Dean of Engineering
Electrical and Computer Engineering
Principal Engineer and research project lead
Qualcomm Research Silicon Valley
Project Gryphon: Automated Computational Offloading
Thursday, April 10, 2014
to 5:00 PM
1070 Duncan Hall
6100 Main St
Houston, Texas, USA
Modern mobile devices have a wide array of computational resources typically including a multi-core CPU, a very capable GPU, and often some other specialized processors like DSPs. There has been a great deal of interest in so called "heterogeneous" computing with the goal of exploiting the favorable performance and energy characteristics of the non-CPU cores. Much of the work in this area has focused on new programming models, and explicit techniques for exploiting heterogeneous systems. The Gryphon project has focused on exploiting heterogeneous systems without a change in programming model using dynamic code generation and virtual machine technologies. While this approach will likely result in lower efficiency than using a dedicated programming model, it also offers the potential to exploit the benefits of heterogenous systems with legacy codes that did not envision such systems when the codes were written. This talk will provide an overview of the Gryphon work along with some deeper discussion of one of the several significant technical challenges that we faced.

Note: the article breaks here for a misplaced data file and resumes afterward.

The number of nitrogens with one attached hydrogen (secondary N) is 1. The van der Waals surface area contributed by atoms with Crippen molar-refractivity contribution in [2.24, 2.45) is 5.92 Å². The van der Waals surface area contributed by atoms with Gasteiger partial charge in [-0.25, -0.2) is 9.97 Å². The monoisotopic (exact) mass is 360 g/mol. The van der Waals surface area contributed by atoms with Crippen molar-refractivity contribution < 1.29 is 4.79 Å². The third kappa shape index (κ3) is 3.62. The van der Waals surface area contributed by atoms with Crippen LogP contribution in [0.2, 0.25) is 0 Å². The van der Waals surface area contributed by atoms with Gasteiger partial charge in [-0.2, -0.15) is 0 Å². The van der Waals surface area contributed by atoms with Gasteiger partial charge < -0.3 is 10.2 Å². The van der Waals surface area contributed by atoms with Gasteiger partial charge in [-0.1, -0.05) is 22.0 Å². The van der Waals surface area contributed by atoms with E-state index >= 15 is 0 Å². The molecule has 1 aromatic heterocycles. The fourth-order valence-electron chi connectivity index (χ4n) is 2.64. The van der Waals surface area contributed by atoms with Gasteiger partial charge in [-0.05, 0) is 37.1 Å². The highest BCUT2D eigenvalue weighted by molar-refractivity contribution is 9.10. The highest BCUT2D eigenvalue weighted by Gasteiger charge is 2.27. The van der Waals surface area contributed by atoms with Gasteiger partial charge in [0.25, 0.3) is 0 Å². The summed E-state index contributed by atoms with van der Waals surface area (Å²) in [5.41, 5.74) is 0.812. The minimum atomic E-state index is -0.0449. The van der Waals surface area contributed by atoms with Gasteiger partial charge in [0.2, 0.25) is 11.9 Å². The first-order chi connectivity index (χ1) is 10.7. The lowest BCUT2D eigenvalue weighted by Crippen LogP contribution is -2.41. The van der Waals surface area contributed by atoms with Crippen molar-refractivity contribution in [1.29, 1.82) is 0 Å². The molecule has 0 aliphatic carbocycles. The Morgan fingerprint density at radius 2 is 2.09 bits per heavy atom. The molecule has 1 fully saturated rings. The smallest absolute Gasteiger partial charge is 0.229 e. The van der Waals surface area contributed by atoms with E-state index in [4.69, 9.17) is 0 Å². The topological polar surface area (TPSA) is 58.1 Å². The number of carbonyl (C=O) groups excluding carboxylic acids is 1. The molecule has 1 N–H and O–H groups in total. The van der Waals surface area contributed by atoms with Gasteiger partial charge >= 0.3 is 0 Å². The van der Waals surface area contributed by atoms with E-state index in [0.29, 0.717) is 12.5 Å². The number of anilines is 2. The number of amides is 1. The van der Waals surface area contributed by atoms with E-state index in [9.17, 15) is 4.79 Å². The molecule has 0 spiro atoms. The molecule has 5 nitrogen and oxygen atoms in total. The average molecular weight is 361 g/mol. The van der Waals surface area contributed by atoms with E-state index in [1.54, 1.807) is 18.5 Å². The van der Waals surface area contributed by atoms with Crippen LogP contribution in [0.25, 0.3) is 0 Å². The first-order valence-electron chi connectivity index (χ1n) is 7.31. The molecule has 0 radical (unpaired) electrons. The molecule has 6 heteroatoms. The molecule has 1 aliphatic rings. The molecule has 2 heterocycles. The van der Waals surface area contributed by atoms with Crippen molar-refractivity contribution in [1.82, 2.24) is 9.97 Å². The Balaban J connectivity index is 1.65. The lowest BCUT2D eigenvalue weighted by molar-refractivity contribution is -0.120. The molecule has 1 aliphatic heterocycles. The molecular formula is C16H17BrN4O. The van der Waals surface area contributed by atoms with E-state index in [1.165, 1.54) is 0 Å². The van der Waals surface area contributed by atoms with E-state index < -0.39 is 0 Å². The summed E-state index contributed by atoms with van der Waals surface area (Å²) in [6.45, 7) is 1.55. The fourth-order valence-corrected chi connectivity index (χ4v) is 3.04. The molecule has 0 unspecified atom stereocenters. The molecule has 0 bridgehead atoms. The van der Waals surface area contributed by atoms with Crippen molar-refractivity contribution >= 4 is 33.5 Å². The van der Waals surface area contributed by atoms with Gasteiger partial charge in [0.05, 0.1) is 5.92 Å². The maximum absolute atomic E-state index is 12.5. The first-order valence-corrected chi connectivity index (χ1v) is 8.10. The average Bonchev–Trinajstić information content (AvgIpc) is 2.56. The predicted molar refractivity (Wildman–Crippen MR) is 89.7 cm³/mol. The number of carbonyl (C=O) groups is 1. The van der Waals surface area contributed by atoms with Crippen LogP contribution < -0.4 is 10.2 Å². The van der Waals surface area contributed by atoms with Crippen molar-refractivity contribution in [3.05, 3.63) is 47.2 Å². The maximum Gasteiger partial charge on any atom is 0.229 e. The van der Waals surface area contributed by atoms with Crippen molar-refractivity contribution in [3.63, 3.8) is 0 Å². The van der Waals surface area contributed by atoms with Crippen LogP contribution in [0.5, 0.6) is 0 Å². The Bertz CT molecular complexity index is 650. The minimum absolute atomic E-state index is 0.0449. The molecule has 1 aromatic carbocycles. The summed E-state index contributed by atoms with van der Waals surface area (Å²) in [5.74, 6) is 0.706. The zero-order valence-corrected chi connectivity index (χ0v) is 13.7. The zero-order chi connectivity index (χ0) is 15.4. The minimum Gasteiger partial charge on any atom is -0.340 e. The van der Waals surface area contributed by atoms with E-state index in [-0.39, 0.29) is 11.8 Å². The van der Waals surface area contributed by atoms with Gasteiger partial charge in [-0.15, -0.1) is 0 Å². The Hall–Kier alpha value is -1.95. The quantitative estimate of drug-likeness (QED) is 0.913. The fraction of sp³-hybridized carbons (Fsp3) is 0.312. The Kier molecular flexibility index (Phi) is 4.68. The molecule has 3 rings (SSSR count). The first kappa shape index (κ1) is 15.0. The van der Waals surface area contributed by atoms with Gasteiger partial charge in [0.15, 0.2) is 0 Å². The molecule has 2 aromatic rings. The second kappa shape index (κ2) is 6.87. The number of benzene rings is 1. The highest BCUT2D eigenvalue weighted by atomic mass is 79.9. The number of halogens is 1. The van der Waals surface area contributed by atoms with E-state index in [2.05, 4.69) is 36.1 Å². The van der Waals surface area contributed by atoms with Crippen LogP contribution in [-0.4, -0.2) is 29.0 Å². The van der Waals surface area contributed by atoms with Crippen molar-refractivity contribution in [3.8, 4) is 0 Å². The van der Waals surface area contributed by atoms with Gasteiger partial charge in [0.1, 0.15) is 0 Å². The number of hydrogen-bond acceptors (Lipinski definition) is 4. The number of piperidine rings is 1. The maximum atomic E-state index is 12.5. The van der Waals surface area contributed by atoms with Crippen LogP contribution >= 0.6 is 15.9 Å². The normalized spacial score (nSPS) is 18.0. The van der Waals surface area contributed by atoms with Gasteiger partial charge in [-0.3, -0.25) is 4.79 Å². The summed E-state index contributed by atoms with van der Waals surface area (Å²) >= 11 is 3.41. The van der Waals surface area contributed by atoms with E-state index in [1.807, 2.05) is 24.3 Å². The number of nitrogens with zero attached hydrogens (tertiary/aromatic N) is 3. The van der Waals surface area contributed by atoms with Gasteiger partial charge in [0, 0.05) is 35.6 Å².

Biography of Christopher Vick:
Christopher Vick is a Principal Engineer and research project lead in Qualcomm Research Silicon Valley. He obtained an MSc in Computer Science from Rice University in 1994, a JD from Columbia University and a BA from Rice University in 1984, and was named an ACM Distinguished Engineer in 2006. His research interests include computer architecture, hardware/software co-design, system level software & virtualization technologies, and runtime optimization & code generation. Prior to Qualcomm, Chris was at Sun Microsystems, Inc., where he was one of the original authors of the HotSpot™ Java Virtual Machine Server Compiler, and led research efforts in Sun Labs on topics ranging from systems software and virtualization for a supercomputer to microprocessor and memory architectures and virtualization. Prior to Sun, Chris worked on compilers, tools, and microprocessor architecture at Texas Instruments, Inc.